I happened to be involved in what to my mind are the only two pilots on UBI in India. Funded by UNICEF and coordinated by the Self-Employed Women’s Association (SEWA), in the first pilot, eight villages were chosen in Madhya Pradesh (MP) wherein every adult and child was provided with a monthly payment of Rs 300 and Rs 150, respectively. The second pilot was held in a tribal village, also in MP, wherein similar amounts were paid. In both pilots, the payments were made for 12 months, and other villages were visited and interviewed for comparison.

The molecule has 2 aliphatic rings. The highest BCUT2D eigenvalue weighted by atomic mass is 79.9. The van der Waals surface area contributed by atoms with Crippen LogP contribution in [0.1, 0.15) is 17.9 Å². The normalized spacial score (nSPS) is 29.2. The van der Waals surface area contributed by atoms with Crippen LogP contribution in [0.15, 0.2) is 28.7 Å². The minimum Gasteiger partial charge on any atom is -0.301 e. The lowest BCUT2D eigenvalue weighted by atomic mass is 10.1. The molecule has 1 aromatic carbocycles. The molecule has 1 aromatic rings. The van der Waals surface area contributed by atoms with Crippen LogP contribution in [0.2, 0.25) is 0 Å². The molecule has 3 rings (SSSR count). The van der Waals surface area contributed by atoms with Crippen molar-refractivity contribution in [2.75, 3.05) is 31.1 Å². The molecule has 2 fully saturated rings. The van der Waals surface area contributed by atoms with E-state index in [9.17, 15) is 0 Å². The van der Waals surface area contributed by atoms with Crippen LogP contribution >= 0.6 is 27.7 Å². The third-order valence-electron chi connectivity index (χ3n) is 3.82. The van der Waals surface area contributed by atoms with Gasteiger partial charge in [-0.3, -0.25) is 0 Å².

We undertook the experiment, without conditions, because we believed that people are generally capable of making their own decisions, and do so in the best interests of themselves, their children and their families. No evidence was found of an increase in spending on alcohol. In fact, we found people spending on their children’s food, their education, on their household food requirements, on household repairs. The elderly said that the UBI had helped them buy medicines more regularly. Tribal women increasingly approached government hospitals instead of relying on home remedies. Household members pooled their money to buy productive assets like livestock and farm equipment. We also saw an increase in income earning and production, with many individuals shifting from wage labour to working on their own farms, now that the money allowed them some extra funds to buy seeds and fertilisers. People worked more hours, and branched out into secondary activities. The dole or charity was seen by them as a rare chance to invest money wisely, so it would pay them later. Interestingly, even though some better-off households refused the transfer saying that they did not want a handout, women in these families came forth and said they wanted their own individual payments, so they could spend it on themselves and their children.